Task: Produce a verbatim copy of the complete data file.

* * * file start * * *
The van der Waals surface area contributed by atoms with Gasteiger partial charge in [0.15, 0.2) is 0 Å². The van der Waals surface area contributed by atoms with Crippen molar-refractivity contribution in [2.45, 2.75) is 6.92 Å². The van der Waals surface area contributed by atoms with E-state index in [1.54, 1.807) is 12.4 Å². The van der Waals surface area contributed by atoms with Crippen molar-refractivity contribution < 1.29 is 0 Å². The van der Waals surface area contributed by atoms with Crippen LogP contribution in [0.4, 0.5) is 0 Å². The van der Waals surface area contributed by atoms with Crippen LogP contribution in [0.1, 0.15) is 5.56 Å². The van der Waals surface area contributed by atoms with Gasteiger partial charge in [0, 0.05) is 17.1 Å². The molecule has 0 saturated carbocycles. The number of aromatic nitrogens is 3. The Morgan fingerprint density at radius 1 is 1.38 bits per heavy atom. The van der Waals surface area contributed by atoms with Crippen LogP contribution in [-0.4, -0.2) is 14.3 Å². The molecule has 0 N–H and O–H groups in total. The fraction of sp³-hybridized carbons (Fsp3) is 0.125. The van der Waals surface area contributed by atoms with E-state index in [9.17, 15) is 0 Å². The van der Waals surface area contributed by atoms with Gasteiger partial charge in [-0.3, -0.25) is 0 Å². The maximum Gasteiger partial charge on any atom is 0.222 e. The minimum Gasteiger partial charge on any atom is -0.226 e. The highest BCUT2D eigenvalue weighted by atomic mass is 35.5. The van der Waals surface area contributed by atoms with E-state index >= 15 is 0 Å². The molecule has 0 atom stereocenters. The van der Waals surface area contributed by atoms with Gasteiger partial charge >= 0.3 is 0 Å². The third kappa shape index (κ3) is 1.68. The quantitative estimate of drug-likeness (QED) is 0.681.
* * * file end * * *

The van der Waals surface area contributed by atoms with Gasteiger partial charge in [0.15, 0.2) is 0 Å². The van der Waals surface area contributed by atoms with Crippen molar-refractivity contribution in [2.45, 2.75) is 6.92 Å². The van der Waals surface area contributed by atoms with E-state index in [1.54, 1.807) is 12.4 Å². The van der Waals surface area contributed by atoms with Crippen molar-refractivity contribution < 1.29 is 0 Å². The van der Waals surface area contributed by atoms with Crippen LogP contribution in [0.4, 0.5) is 0 Å². The van der Waals surface area contributed by atoms with Crippen LogP contribution in [0.1, 0.15) is 5.56 Å². The van der Waals surface area contributed by atoms with Gasteiger partial charge in [0, 0.05) is 17.1 Å². The molecule has 0 saturated carbocycles. The number of aromatic nitrogens is 3. The Morgan fingerprint density at radius 1 is 1.38 bits per heavy atom. The van der Waals surface area contributed by atoms with Crippen LogP contribution in [-0.4, -0.2) is 14.3 Å². The molecule has 0 N–H and O–H groups in total. The fraction of sp³-hybridized carbons (Fsp3) is 0.125. The van der Waals surface area contributed by atoms with E-state index in [9.17, 15) is 0 Å². The van der Waals surface area contributed by atoms with Gasteiger partial charge in [-0.3, -0.25) is 0 Å². The maximum Gasteiger partial charge on any atom is 0.222 e. The minimum Gasteiger partial charge on any atom is -0.226 e. The highest BCUT2D eigenvalue weighted by atomic mass is 35.5. The van der Waals surface area contributed by atoms with E-state index >= 15 is 0 Å². The molecule has 0 atom stereocenters. The van der Waals surface area contributed by atoms with Gasteiger partial charge >= 0.3 is 0 Å². The third kappa shape index (κ3) is 1.68. The quantitative estimate of drug-likeness (QED) is 0.681.